3. Two letters a day, starting with the letters
in their names
4. Our county montessori order learning one
letter a day (S, M, T, A, P, A, F, C, R, B, L,
I, G, N, D, H, J, K, W, O, U, V, Y, Z ,X ,Q,
E)
5. Backwards Alphabet learning one letter a
day
6. A-Z Countdown one letter a day
“The Letter of the Week method is largely based on tradition rather than research” (Elkins,
2017, p. 1)
Research supporting EAK and distributed instruction cycles
Distributed learning, also called the spacing effect, is defined by Carey (2014) as when people,
“learn at least as much, and retain it much longer, when they distribute—or ‘space’—their study
time” (p. 65). Utilizing the EAK and our distributed learning cycles allows your students to have
multiple exposures to each letter over time, in effect spacing out their studying. While students
may initially struggle to remember every letter and/or letter sound, studies have proven that the
act of ‘forgetting’ and struggling to remember specific knowledge improves learning overall (Carey,
2014). We like to tell the students that when your brain has to work hard, that means that you
are stretching your brain and helping it to remember more information. Our varied cycles and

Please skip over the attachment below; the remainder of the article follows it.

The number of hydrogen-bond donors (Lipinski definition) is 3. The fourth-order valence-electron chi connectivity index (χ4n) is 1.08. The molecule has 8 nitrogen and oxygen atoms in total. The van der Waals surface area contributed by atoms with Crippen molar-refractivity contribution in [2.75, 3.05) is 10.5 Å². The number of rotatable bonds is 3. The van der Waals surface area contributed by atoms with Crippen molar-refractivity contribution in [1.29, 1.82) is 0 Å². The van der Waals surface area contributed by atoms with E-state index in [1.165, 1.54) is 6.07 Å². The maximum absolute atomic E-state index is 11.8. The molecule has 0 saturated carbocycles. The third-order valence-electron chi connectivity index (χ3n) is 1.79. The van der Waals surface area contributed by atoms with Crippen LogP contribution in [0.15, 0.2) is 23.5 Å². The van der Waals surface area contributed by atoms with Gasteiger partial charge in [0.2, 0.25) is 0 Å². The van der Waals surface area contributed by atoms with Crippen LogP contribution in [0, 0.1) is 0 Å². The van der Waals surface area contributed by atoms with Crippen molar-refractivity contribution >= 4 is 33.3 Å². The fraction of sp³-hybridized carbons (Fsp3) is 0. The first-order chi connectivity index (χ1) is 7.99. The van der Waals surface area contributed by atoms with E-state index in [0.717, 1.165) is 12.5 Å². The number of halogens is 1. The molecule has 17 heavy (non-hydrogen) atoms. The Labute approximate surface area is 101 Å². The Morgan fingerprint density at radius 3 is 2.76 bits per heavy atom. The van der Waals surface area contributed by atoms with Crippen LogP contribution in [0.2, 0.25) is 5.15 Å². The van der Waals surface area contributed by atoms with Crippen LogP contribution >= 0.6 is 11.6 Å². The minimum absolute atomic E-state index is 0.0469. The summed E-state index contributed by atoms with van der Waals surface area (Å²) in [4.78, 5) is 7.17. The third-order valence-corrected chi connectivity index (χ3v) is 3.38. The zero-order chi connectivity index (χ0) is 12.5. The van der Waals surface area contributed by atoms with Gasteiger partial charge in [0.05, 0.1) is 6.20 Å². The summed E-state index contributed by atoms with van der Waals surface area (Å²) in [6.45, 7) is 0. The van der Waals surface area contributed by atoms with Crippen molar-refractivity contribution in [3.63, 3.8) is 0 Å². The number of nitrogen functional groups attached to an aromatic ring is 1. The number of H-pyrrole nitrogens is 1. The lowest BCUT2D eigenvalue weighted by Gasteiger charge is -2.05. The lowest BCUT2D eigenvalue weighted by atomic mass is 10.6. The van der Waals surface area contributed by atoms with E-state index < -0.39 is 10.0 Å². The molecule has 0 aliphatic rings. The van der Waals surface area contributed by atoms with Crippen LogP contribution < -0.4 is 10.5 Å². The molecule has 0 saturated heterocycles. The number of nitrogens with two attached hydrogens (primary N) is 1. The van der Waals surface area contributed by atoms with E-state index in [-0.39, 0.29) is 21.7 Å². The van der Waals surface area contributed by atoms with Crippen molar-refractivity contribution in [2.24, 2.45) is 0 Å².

curricula also offer multiple contexts in which students are exposed to each letter. Both the time
interval between exposures and the varied contexts have been shown to improve students’ ability
to both store and recall information over time (Carey, 2014). Additionally, these varied contexts
provide students with a better understanding of how letters and letter sounds are meaningful and
are combined to create words. The Letter of the Week format, while teaching letters in isolation,
did not lend itself as well to teaching pre-literacy skills.
As always, if you have any questions or concerns, please feel free to contact either Ms. G or myself by phone
or email. We are both looking forward to growing and learning this year with you and your students!